A few weeks ago, a young woman named Chloe Thomas contacted me in response to the placebo series. She has a fascinating real-life cautionary tale in global health: what the clash between Lao traditional medicine and globalized Western medicine means for a man with a potentially operable brain tumor. No easy answers, stories like these are important in illustrating the sticky points and pitfalls of cross-cultural health care.
Last year when traveling through Southeast Asia I was deeply inspired by the beauty of the people of Laos yet frustrated by their lack of access to basic health services. Small and landlocked, Laos routinely places among the lowest in many health and development indicators. I returned, college idealism in hand, dedicated to help in anyway I could. I found a volunteer opportunity with a NGO in the capital, Vientiane. The NGO’s work attempted to preserve Lao traditional medicine for both its cultural heritage and importance as the sole access to healthcare of any kind for most rural and impoverished populations.
I know many of you reading this may share my initial skepticism, traditional medicine as hokum, an almost ignorant naiveté. But approximately 60- 80% of the global population is dependent on medicinal plants to fulfill primary healthcare needs, and in Africa and Asia, this figure may be upward of 80%. This widespread use is most often attributed to confidence in efficacy, accessibility, and affordability. (For those needing further persuasion, information and/or definitions see the WHO’s Traditional Medicine Strategy.) Furthermore, the use of medicinal plants employed by these various cultures is often the first step in the discovery of bioactive compounds that lead to novel drugs — think artemisinin.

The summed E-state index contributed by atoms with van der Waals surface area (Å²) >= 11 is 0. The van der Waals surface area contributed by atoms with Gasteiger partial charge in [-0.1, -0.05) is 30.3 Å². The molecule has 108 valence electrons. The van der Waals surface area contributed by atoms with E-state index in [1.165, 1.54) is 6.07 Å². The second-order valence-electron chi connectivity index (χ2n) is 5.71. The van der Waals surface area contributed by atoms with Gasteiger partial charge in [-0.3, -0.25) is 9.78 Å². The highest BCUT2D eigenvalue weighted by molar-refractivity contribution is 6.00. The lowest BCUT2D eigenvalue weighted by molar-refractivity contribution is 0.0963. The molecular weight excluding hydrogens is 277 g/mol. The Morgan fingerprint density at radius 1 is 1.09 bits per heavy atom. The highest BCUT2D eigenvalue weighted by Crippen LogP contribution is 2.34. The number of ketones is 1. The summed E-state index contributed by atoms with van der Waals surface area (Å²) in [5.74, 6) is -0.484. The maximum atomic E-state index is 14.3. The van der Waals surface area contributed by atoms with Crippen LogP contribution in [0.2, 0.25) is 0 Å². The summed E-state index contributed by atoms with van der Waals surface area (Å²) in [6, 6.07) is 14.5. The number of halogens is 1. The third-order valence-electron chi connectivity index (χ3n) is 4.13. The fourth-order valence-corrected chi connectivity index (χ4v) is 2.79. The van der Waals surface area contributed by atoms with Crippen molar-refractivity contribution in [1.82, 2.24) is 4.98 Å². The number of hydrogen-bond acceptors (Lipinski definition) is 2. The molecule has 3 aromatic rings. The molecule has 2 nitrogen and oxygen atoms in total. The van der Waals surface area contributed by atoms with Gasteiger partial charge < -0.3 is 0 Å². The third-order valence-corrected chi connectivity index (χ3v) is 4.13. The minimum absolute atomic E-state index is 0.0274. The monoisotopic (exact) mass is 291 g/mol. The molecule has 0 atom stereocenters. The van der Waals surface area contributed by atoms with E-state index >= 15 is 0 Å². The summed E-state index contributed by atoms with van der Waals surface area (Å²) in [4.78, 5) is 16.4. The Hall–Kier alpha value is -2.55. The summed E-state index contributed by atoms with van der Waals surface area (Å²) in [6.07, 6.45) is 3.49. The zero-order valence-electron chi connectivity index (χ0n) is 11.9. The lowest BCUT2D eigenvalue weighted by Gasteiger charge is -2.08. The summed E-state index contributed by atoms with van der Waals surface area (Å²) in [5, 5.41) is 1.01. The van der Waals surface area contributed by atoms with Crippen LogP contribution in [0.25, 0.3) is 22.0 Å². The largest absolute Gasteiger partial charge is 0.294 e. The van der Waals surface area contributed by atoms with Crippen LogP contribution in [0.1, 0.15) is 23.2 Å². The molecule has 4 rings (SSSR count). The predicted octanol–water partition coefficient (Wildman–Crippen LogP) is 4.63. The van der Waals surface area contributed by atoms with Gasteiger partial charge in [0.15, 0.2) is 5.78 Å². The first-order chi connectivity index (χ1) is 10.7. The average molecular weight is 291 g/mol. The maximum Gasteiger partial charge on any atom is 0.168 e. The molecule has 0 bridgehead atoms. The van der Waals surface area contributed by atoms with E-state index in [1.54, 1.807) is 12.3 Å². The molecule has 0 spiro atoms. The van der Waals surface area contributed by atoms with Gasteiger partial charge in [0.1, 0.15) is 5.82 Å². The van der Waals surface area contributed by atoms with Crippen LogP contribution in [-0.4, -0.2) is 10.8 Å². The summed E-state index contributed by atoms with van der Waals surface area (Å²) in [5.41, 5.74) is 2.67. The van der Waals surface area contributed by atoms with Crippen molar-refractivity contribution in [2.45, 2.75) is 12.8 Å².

As a medical school aspirant I was eager to explore the evidence-based efficacy of traditional medicinal plants and their potential health benefits, as well as understand different cultural perspectives in medicine. Armed with only a BA and having no experience in either the aid world or ethnomedicine, I was aware I needed to reach out to those more capable of undertaking research and inducing change. Promoting the safety and standardization of plants currently being used was, and should be, a priority. I hungrily began reading, researching, and contacting those in the field.
The first few months proved a crash course in aid politics, grant writing and how to tactfully navigate through the Lao bureaucracy. It was also during this time my Director (whom I will henceforth call Mr. Smith) slowly revealed himself as a self-proclaimed master in Lao traditional medicine (though seemingly without formal, or even informal training). I was not too concerned with this, as over 70% of Laotians routinely use traditional medicine. However, when he continued to talk about his ability in the same sentence with flying monks and talking turtles, and then spoke of his life goal of being able cure the sick by simply walking past them, it became clear that this religious conviction and personal ambition would pose a great challenge to any objective approach I made.